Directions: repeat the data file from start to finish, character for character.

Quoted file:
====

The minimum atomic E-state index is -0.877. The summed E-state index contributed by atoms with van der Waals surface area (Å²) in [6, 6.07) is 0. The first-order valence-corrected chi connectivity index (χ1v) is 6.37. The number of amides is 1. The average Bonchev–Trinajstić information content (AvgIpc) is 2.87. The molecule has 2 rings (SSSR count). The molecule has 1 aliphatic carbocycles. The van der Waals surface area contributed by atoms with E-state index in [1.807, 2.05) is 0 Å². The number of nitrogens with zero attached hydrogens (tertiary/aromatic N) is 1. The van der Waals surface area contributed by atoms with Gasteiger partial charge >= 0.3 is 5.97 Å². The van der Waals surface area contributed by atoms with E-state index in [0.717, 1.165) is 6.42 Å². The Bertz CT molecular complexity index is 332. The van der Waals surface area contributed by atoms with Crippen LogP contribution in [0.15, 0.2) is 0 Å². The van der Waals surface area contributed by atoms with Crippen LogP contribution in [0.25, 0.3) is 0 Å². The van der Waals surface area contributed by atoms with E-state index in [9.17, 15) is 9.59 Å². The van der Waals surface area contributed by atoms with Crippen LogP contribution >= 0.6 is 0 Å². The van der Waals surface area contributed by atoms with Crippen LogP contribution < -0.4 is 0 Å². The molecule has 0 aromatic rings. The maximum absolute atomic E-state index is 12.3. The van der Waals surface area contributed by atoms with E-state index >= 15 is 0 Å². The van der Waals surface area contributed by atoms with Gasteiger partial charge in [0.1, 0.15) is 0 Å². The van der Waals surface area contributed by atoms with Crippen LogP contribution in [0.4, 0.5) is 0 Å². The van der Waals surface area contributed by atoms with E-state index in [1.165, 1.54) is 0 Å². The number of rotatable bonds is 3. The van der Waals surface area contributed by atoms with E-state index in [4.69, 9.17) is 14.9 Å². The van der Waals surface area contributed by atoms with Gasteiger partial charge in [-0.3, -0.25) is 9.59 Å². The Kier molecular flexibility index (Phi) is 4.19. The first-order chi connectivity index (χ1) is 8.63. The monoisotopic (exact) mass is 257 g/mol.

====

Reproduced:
The minimum atomic E-state index is -0.877. The summed E-state index contributed by atoms with van der Waals surface area (Å²) in [6, 6.07) is 0. The first-order valence-corrected chi connectivity index (χ1v) is 6.37. The number of amides is 1. The average Bonchev–Trinajstić information content (AvgIpc) is 2.87. The molecule has 2 rings (SSSR count). The molecule has 1 aliphatic carbocycles. The van der Waals surface area contributed by atoms with E-state index in [1.807, 2.05) is 0 Å². The number of nitrogens with zero attached hydrogens (tertiary/aromatic N) is 1. The van der Waals surface area contributed by atoms with Gasteiger partial charge >= 0.3 is 5.97 Å². The van der Waals surface area contributed by atoms with E-state index in [0.717, 1.165) is 6.42 Å². The Bertz CT molecular complexity index is 332. The van der Waals surface area contributed by atoms with Crippen LogP contribution in [0.15, 0.2) is 0 Å². The van der Waals surface area contributed by atoms with Crippen LogP contribution in [0.25, 0.3) is 0 Å². The van der Waals surface area contributed by atoms with E-state index in [9.17, 15) is 9.59 Å². The van der Waals surface area contributed by atoms with Crippen LogP contribution >= 0.6 is 0 Å². The van der Waals surface area contributed by atoms with Crippen LogP contribution < -0.4 is 0 Å². The molecule has 0 aromatic rings. The maximum absolute atomic E-state index is 12.3. The van der Waals surface area contributed by atoms with E-state index >= 15 is 0 Å². The van der Waals surface area contributed by atoms with Gasteiger partial charge in [0.1, 0.15) is 0 Å². The van der Waals surface area contributed by atoms with Crippen LogP contribution in [0.4, 0.5) is 0 Å². The van der Waals surface area contributed by atoms with E-state index in [1.165, 1.54) is 0 Å². The number of rotatable bonds is 3. The van der Waals surface area contributed by atoms with E-state index in [4.69, 9.17) is 14.9 Å². The van der Waals surface area contributed by atoms with Gasteiger partial charge in [-0.3, -0.25) is 9.59 Å². The Kier molecular flexibility index (Phi) is 4.19. The first-order chi connectivity index (χ1) is 8.63. The monoisotopic (exact) mass is 257 g/mol.